The Feather River Canyon abounds with history and natural beauty.
The Mountain Maidu Indians originally inhabited the area, living in small groups and foraging their living off the abundant foliage, animals and fish.
In the spring of 1850 the area was taken over by gold-seeking miners, hoping to strike it rich and find the fabled "gold" lake. The river and its many forks were the main sites of mining activity. "Dame Shirley" wrote of her experiences while living at Rich Bar, an area still being mined today. For the next five decades, gold mining was the main industry of the area. (Check out the book, The Shirley Letters, from the California Mines 1851-1852 - very interesting!)
It was also about that time James P. Beckwourth discovered the lowest pass through the Sierra Nevada and, in 1851, navigated a wagon trail for California-bound immigrants from Western Nevada, through Plumas County, to the Sacramento Valley. In several areas you can still see where the original trail was carved into the mountain. Learn more - www.plumasmuseum.org.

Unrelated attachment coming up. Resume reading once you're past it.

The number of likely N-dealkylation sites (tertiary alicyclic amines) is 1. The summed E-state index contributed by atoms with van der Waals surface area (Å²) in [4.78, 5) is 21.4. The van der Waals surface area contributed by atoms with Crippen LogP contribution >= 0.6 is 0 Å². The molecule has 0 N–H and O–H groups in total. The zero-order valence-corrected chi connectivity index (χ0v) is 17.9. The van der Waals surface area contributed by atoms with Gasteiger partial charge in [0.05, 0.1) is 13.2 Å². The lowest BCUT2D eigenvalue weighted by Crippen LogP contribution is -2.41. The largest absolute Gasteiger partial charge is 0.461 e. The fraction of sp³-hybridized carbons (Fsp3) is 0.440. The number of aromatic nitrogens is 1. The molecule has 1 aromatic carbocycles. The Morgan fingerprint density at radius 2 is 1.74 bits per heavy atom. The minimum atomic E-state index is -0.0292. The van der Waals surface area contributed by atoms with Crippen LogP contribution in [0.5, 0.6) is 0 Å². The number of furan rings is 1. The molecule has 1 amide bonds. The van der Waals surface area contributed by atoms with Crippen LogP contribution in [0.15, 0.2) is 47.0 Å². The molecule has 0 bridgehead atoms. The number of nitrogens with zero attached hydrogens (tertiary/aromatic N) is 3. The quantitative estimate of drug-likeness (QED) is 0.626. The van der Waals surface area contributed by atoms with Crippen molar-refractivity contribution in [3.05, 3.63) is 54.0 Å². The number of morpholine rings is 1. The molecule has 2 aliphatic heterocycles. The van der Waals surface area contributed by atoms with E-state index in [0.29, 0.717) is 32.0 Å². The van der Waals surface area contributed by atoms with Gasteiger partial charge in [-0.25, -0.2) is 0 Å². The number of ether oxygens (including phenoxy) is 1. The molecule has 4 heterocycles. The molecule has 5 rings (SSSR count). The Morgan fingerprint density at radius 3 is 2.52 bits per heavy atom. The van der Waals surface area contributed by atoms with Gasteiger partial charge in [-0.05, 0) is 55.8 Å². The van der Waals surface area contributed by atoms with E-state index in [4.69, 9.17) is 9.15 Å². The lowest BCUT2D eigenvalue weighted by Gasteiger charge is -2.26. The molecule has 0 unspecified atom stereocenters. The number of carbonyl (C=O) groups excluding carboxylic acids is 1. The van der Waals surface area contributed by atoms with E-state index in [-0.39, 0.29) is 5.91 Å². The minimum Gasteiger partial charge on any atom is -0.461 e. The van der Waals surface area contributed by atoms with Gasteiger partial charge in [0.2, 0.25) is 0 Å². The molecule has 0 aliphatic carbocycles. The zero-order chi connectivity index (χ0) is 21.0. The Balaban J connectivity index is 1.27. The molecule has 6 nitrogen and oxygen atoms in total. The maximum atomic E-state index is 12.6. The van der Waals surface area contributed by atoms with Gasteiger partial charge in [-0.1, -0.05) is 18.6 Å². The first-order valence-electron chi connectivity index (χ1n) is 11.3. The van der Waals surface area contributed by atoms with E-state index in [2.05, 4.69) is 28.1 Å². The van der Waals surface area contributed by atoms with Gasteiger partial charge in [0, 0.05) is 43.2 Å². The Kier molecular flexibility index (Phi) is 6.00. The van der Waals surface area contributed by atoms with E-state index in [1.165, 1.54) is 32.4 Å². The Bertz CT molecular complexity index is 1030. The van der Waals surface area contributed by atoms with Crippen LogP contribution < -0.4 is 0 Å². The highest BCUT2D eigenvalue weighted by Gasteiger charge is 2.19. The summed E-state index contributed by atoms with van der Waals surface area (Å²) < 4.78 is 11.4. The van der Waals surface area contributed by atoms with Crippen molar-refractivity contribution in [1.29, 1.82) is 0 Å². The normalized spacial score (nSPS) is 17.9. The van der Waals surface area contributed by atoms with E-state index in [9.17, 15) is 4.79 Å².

After the turn of the century, the 'iron horse' began weaving it's way through the canyon. The railways throughout the canyon are an engineering marvel. Winding along the river, the railway reaches from one side of the canyon to the other on functional yet beautiful bridges, and tunnels are blasted through granite. While the railroad was used for passenger transportation, it also opened the way for the timber industry to transport it's product - lumber could now be shipped nationwide and the timber industry emerged as a primary economic force. The last passenger train ran in 1970 and the line is now strictly devoted to freight traffic. Learn more - go to www.wplives.org.
Highway 70, between Oroville and Quincy, is one of the most popular scenic driving routes in the state. Known as the Feather River National Scenic Byway, it is the lowest east-wast passageway through the Sierra Nevada. Like the railroad, Highway 70 follows along the river, usually on the opposite side of the rails. Dotted along the river are seven hydroelectric power plants run by PG&E. These power plants are also called the "Stairway of Power" and are remarkable in their size and volume of power produced.
It's s'more fun here!